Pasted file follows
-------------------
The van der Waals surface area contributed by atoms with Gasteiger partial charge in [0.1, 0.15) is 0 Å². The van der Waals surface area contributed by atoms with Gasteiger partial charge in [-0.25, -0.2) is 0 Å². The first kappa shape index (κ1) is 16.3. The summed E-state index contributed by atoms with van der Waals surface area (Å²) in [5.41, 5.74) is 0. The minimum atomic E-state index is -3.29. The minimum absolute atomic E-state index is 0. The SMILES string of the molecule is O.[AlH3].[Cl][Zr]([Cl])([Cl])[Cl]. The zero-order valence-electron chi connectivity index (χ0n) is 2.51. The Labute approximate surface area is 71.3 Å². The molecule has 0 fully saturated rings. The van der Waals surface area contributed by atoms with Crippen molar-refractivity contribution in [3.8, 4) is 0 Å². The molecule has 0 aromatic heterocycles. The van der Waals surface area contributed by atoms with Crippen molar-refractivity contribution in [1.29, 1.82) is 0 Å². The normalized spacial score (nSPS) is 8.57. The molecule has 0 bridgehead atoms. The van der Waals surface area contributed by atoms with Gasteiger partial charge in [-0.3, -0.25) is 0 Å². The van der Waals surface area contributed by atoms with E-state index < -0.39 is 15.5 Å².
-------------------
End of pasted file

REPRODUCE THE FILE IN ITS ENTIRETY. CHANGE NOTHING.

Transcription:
The van der Waals surface area contributed by atoms with Gasteiger partial charge in [0.1, 0.15) is 0 Å². The van der Waals surface area contributed by atoms with Gasteiger partial charge in [-0.25, -0.2) is 0 Å². The first kappa shape index (κ1) is 16.3. The summed E-state index contributed by atoms with van der Waals surface area (Å²) in [5.41, 5.74) is 0. The minimum atomic E-state index is -3.29. The minimum absolute atomic E-state index is 0. The SMILES string of the molecule is O.[AlH3].[Cl][Zr]([Cl])([Cl])[Cl]. The zero-order valence-electron chi connectivity index (χ0n) is 2.51. The Labute approximate surface area is 71.3 Å². The molecule has 0 fully saturated rings. The van der Waals surface area contributed by atoms with Crippen molar-refractivity contribution in [3.8, 4) is 0 Å². The molecule has 0 aromatic heterocycles. The van der Waals surface area contributed by atoms with Crippen molar-refractivity contribution in [1.29, 1.82) is 0 Å². The normalized spacial score (nSPS) is 8.57. The molecule has 0 bridgehead atoms. The van der Waals surface area contributed by atoms with Gasteiger partial charge in [-0.3, -0.25) is 0 Å². The van der Waals surface area contributed by atoms with E-state index < -0.39 is 15.5 Å².